I have been desperately craving pillows for my outdoor swing. Something like this or this. However, with prices in the $20-$30 mark, these are definitely outside my budget, especially for something that is essentially useless. This craving is one of pure decadence. After all, do I really need to spend money on a pillow that, in all likelihood, is going to be forgotten in the rain or pooped on by a bird? No, I do not. But all of my rational thinking was not making this craving go away. What’s a girl to do? Put on her thinking cap, that’s what. This is where Big Bear enters the picture.
This is Big Bear, aptly named because he is a giant teddy bear. He came to us by way of an after-Christmas sale at the grocery store and my then two year-old daughter’s big smile upon seeing Big Bear. He was marked down to $5.00 and I relented. He was much loved and played with, but as you can see from the picture above, he’s seen much better days. Recently my now almost 13 year-old daughter drug him downstairs to the basement and announced she was done with him. I got to thinking about all that stuffing coming out of his neck. It occurred to me that pillows are made out of stuffing. That’s when the wheels started turning.
I thought about outdoor pillows and the need for them to be waterproof, or sort of waterproof if you’re doing this on the fly. I contemplated this for a bit and thought about ziplock bags. What if I stuffed ziplock bags full of Big Bear stuffing and made plastic “waterproof” pillow forms? Viola!
So far, so good.
I have a bunch of fabric that I bought several years ago for some outdoor cushions. The fabric was on clearance, I had a coupon and the fabric lady cut me a deal for taking the rest of the bolt, so I got it for a song. I must have 3-4 yards of this stuff left. It’s not outdoor fabric, which was fine for the cushions since they were in a covered spot. I thought about it for unsheltered pillows and decided that since it’s free for me now, I really don’t care if the fabric is outdoor fabric. These are to satisfy a craving and, therefore, can fall under the category of slightly disposable. Plus, since I made removable covers, they can always be washed/dried if need be.
I set about making the pillow covers. I measured my ziplock pillow forms and found them to be around 10X10. Not huge, but decent enough size for the swing. I cut one piece of fabric 12X12 and two pieces of fabric for the back 12X9.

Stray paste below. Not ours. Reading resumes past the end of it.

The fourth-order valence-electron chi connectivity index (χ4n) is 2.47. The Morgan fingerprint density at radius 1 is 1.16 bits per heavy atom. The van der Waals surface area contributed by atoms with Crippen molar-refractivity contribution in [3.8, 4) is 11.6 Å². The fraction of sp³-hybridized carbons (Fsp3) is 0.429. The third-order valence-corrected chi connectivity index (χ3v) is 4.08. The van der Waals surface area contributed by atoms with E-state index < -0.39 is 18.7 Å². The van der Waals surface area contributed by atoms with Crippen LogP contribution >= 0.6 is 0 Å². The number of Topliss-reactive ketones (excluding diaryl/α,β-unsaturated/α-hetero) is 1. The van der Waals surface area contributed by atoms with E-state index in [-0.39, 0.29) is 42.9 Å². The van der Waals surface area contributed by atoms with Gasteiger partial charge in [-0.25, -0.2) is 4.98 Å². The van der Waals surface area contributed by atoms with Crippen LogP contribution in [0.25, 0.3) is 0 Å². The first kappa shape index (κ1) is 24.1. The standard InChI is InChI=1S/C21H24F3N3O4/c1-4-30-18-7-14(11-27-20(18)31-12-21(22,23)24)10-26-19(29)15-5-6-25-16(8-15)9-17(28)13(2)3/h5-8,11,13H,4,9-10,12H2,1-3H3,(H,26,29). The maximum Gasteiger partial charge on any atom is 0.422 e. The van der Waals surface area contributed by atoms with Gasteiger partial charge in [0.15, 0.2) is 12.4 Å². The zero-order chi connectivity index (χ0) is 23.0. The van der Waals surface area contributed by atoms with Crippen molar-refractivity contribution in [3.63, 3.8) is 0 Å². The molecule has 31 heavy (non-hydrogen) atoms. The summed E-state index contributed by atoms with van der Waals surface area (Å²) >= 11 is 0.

I folded the edge of the 12″ side of one of the back pieces of fabric and stitched it down. I did the same with the other back piece of fabric and pinned the two back pieces of fabric, overlapping, to the front piece so I could stitch them all together. This creates an envelope-style of pillow cover.
Yes, this is commando sewing. I didn’t finish my edges, iron anything or even clip my threads. Like I said, this was all about satisfying a craving. When I finished stitching around the entire pillow cover, I flipped it inside-out and was pleasantly surprised.
I inserted my pillow form and did a happy dance.
Then I repeated the process to make another and took them outside to my swing.
This did it! This satisfied my craving and I didn’t spend a dime. I think they look pretty good and add the pop of color I was looking for.
Here are easy to follow instructions:
1. Choose a pillow size. My pillow insert is 10″ x 10″.
2. Cut the fabric for the pillow cover. You’ll need three pieces to make the cover – one front piece and two back pieces. The front piece will need to be 2″ larger than your pillow – for my 10″ pillow I cut a front piece that is 12″ x 12″. The two back pieces will need to be as wide as the front piece and long enough so that they will overlap. In my case, the back pieces are 12″w and 9 “long.
3. For the two back pieces, fold the fabric approximately 1⁄2″ along the long side of the fabric, then fold it over again and pin it. Next, sew this hem. I didn’t do this with my outdoor pillows but I would take the extra step if I were making indoor pillows just to give it a more finished edge.
4. Pin the two back pieces, inside out, to the front piece. Make sure the sewn seam of the two back pieces overlap in the middle of the pillow.
5. Sew around the outer seam with a 1⁄2″ seam allowance.
6. Turn the pillow sham right side out then stuff with the pillow insert.
What about you? Have you had cravings for things you can’t afford, or can’t justify spending the money on, and found creative ways to get what you want without breaking the bank?